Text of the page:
Segun Eubanks, who on Saturday took over as chairman of the Prince George’s County Board of Education, said people have been unsure whether to offer him congratulations or condolences.

Eubanks takes the helm of a reconstituted board after months of heated debate about the future of the county’s public school system, which has shown improvements in recent years on state testing but continues to languish near the bottom of Maryland’s counties.

Eubanks’s appointment was the first action County Executive Rushern L. Baker III (D) took since Saturday, when the law that restructured the school system took effect. The board moved from an elected body to one that is a hybrid of elected and appointed members and cedes power over hiring a superintendent to the county executive.

“I wanted somebody who is collaborative, who knows how to build bridges,” Baker said of Eubanks’ selection. “Right now we need someone to take the elected with the appointed and make them into one cohesive group.”

Eubanks, 51, faces the task of repairing the rift between the school board and Baker, which grew after Baker’s announcement in March that he was asking state lawmakers to allow him to have control over the school system’s $1.7 billion budget and a new superintendent. Lawmakers instead created the new board and gave Baker the power to select the schools chief and the board’s chairman and vice chairman. The school board vehemently opposed Baker’s school takeover plan.

Segun Eubanks, the newly appointed chairman of the Prince George's County school board, speaks during a press conference. (Courtesy Mike Yourishian)

“It will be touchy in the beginning, but we can bring it all together,” said Earnest Moore, president of the Prince George’s County PTA Council.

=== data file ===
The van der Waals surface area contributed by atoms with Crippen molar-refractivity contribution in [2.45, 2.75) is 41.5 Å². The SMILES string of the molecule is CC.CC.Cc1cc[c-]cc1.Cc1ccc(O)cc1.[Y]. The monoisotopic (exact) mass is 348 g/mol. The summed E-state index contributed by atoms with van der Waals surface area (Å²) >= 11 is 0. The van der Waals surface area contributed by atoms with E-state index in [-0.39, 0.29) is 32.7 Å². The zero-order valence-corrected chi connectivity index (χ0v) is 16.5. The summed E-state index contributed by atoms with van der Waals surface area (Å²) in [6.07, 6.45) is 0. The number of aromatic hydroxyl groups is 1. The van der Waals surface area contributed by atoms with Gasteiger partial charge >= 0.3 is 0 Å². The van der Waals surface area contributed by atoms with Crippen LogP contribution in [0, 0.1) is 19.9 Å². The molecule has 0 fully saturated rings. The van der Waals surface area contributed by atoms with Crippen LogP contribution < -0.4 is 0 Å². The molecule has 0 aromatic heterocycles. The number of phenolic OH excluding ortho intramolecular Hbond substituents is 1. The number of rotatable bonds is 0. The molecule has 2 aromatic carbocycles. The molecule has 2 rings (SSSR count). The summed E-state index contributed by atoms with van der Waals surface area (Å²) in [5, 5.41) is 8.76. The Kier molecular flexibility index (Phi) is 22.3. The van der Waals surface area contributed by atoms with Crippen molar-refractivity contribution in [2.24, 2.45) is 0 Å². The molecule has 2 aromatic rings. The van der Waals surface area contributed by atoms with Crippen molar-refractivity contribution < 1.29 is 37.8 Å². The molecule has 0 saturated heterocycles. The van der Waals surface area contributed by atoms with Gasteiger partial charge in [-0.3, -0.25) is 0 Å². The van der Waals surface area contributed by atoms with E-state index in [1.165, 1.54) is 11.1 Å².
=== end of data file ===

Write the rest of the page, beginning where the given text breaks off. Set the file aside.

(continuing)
Eubanks, who is the director of teacher quality for the National Education Association, said he is excited about the opportunity to serve the 123,000-student system.

“While I have things to offer, there are people [on the board] who have been doing good work and have experience, knowledge and skill, and I need to listen to those folks,” Eubanks said. “I’ve heard the county executive say it often: ‘We have a good system, but it needs to be better.’ ”

As the school board focuses on improving academic achievements, Eubanks would like to concentrate some efforts specifically on pre-kindergarten to third grade, working on reducing class sizes and improving literacy and math skills.

“I’m not coming in with an independent agenda of my own. . . . I want to hear from folks,” he said. “I’m saying we have to re-craft an agenda that is going to accelerate the pace of academic growth across the system.”

Eubanks is a Bowie resident and the parent of two children who attend the county’s public schools. He has spent his entire career in education.

Before joining the NEA, Eubanks was executive director of Community Teachers Institute and vice president of Recruiting New Teachers Inc.

Eubanks, who is Baker’s former brother-in-law, was born in Boston. As a child, watching his parents participate in what he described as the “more radical fringe” of the civil rights movement, he dreamed of becoming a civil rights lawyer.

He received a bachelor’s degree in educational advocacy from the University of Massachusetts at Amherst and a master’s degree from Springfield College. He earned a doctorate in teaching and learning policy from the University of Maryland at College Park.

Eubanks has served as chairman of Baker’s education commission since last June.

He said advocating for improvements in public education is his way of continuing his parents’ legacy and a way to pursue social justice and equity.

State Sen. Joanne C. Benson (D-Prince George’s), the education liaison for Prince George’s Senate delegation, said she had concerns about forming the education commission because she thought it would usurp the school board’s power. But after talking with Eubanks, she became impressed with his experience and his desire to improve the public school system.

“He has the kind of personality to win friends and influence people,” Benson said.